Today we have a doozy of a refashion for you! We spent all last week thinking about what we would make for today’s post. You see two of our favorite places on the web we go to for inspiration on children’s clothing are holding contests that we are sewing along with. And we wanted to make an outfit that fit the qualifications for both contests. Over at Project Run & Play, this week’s theme is Let’s Go to the Movies! And at Elegance & Elephants, the theme for the contest is Roots, Sewing Your Heritage. The reason we wanted to make an outfit that qualified for both contests is that we wanted it to be really special, and we knew that might be a little bit time consuming. So without further explanation, we present you, Annie in a German Gretl costume. As you may guess, this comes from The Sound of Music which fits very nicely with our German roots!
If you are familiar with The Sound of Music, you know that Maria wanted some play clothes for the children she was taking care of, but their father, Captain Von Trapp, didn’t approve of playing and wouldn’t allow any fabric for that activity. So the ever resourceful Maria used the unwanted curtains from her bedroom windows to make them play clothes.
Since Maria started from curtains, we wanted to be authentic and so Annie’s vest came from some brocade drapery fabric we were given by a lady who was de-stashing fabric.
Then we needed an apron…after all, what little German girl doesn’t wear an apron, right? So we found a vintage linen tablecloth at Salvation Army for $3.99 that was embroidered in a very German-esqe pattern, or so we imagined!
And since the greens on the apron and the drapery fabric didn’t quite coordinate, we needed something to tie them together, and digging through our stash of thrifted skirts, we found this White Stag women’s skirt that we’d picked up at Goodwill for $1.25. The perfect colors, just a wee bit too big for Annie, doncha think?
I think Annie’s face reflects her thoughts on our ability to craft this into the perfect German Gretl costume for her!
Now what on earth did we do with all those things? Well, keep reading through the step by step instructions for each piece, and then you’ll see the final results! Or skip down to the photos if you have no interest in the sewing instructions!
Step by Step German Gretl Costume Vest Instructions
Step 1: I started with this pattern, but deviated from it pretty fast! I used the pattern pieces for the side front and side back and cut them out from the drapery fabric.
Step 2: Made darts in the side back pieces.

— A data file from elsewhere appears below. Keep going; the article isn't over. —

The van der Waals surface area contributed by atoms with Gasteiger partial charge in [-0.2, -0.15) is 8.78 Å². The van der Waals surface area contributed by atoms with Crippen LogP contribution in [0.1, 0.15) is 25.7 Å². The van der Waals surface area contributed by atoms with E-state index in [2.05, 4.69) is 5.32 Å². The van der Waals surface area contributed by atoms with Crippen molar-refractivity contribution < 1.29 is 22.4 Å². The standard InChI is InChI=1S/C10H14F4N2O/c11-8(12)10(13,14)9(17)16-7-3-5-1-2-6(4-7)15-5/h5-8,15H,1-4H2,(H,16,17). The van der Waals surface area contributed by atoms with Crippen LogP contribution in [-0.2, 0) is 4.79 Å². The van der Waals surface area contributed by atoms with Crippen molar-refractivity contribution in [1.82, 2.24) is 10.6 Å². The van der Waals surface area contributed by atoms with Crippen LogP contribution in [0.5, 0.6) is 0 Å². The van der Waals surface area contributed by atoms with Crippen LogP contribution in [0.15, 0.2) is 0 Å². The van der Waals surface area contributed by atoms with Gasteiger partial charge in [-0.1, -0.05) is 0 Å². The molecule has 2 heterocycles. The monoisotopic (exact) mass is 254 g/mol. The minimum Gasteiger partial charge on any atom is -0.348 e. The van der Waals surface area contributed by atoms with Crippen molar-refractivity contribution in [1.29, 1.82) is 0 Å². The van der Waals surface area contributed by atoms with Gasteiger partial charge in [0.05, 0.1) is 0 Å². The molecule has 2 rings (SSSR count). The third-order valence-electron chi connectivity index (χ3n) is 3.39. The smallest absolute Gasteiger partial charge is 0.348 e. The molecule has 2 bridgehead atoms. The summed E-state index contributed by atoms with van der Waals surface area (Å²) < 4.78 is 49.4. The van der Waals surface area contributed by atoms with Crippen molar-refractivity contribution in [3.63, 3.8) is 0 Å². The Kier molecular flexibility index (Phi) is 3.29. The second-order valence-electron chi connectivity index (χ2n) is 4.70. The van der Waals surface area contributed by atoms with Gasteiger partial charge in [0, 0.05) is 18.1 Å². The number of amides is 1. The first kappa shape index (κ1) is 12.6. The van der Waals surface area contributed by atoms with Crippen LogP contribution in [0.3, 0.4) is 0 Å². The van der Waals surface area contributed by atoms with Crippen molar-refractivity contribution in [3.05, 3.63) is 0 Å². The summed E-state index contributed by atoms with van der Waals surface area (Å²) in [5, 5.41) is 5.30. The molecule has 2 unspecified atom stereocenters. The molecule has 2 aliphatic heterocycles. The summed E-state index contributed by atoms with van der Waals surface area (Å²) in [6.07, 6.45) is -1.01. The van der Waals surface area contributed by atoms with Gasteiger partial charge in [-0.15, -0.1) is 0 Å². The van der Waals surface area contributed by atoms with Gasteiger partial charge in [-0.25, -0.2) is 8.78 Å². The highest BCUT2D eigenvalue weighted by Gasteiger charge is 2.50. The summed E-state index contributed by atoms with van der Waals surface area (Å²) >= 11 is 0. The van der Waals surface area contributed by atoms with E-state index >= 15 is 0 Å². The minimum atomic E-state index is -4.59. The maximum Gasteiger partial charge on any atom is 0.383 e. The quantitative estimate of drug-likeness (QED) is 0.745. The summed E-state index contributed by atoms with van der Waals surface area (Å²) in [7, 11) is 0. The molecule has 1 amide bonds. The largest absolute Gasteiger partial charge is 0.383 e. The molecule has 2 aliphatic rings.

Step 3: Sewed the back pieces together.
Step 4: Sewed the side front pieces to each side back piece.
Step 5: Now because I’d chosen not to make a lining for the vest, I needed some way to finish the edges. So I grabbed some single fold black seam binding, and stitched it around each armhole, and across the bottom, up one front, around the neck, down the other front, and back around the bottom to where I’d started. It made such cute accent trim and effectively sealed in all the raw edges that were left!
Step 6: Made 7 buttonholes in each front for lacing through.
Step 7: Wove in the lacing. I just used more single fold seam binding because I had so much, but grosgrain ribbon would look cute too. Even a long black shoelace would work.
Total Time: 1.5 hours
Total Cost: $0
Talent Level: Advanced Seamstress
Step by Step German Gretl Costume Skirt Instructions
Step 1: Cut off 14 inches off the bottom.
Step 2: Iron over ¼ inch and fold over and sew ¼ inch to make a new seam.
Step 3: Open about 2 inches of casing and gather up elastic until the waistband fit Annie’s waist. I took out about a foot of elastic! But this makes the skirt very gathered and fits over a petticoat very beautifully.
Step 4: Resew the casing shut.
Total Time: 30 minutes
Total Cost: $1.25
Talent Level: Beginner Seamstress
Step by Step German Gretl Costume Apron Instructions
Step 1: Cut out rectangle from tablecloth, positioning to take advantage of the embroidery to the fullest.
Step 2: Zigzag along the sides of the rectangle.
Step 3: Sew pleats along top of rectangle to gather rectangle to smaller width for waist.
Step 4: Sew piece of double fold green seam binding along top edge of rectangle.
Step 5: Sew velvet ribbon ties to top sides of rectangle.
Total Time: 30 minutes
Total Cost: $3.99
Talent Level: Beginner Seamstress
Final German Gretl Costume Photos!
Now the only other things we did to make Annie look like Gretl for the photo shoot were to add a thick tutu-like petticoat underneath the coat, and make her a pair of curly pigtails!
Sum Total Time: 2.5 hours
Sum Total Cost: $5.24
Now how’s that for getting a body humming “A Few of My Favorite Things?”
Annie is so happy with how this turned out, and I could hardly sleep last night I was so anxious to get this post written and shared!
We used drapery fabric, a tablecloth, and a rescued skirt, and I think Maria would approve of our resourcefulness, although Captain Von Trapp might not approve of Annie twirling and singing in her new German Gretl costume!
Be sure to visit both Project Run & Play and Elegance & Elephants to see some really amazing seamstresses and their work for these contests. And then look through the sew-along participants too for some more really cute sewing for kids! You’ll see us there, and we’re proud to be counted among those really fine seamstresses. Next week’s theme at Project Run & Play is Repurposing…as if it was made with us in mind! And we can’t wait to see what else is produced, great ideas to add to our storehouse.
Alright, we’ve kept you at it for longer than ever before, but we were just so excited to share our work with you. So leave us a comment and let us know what is your choice; Gretl or Annie?
Make it beautiful,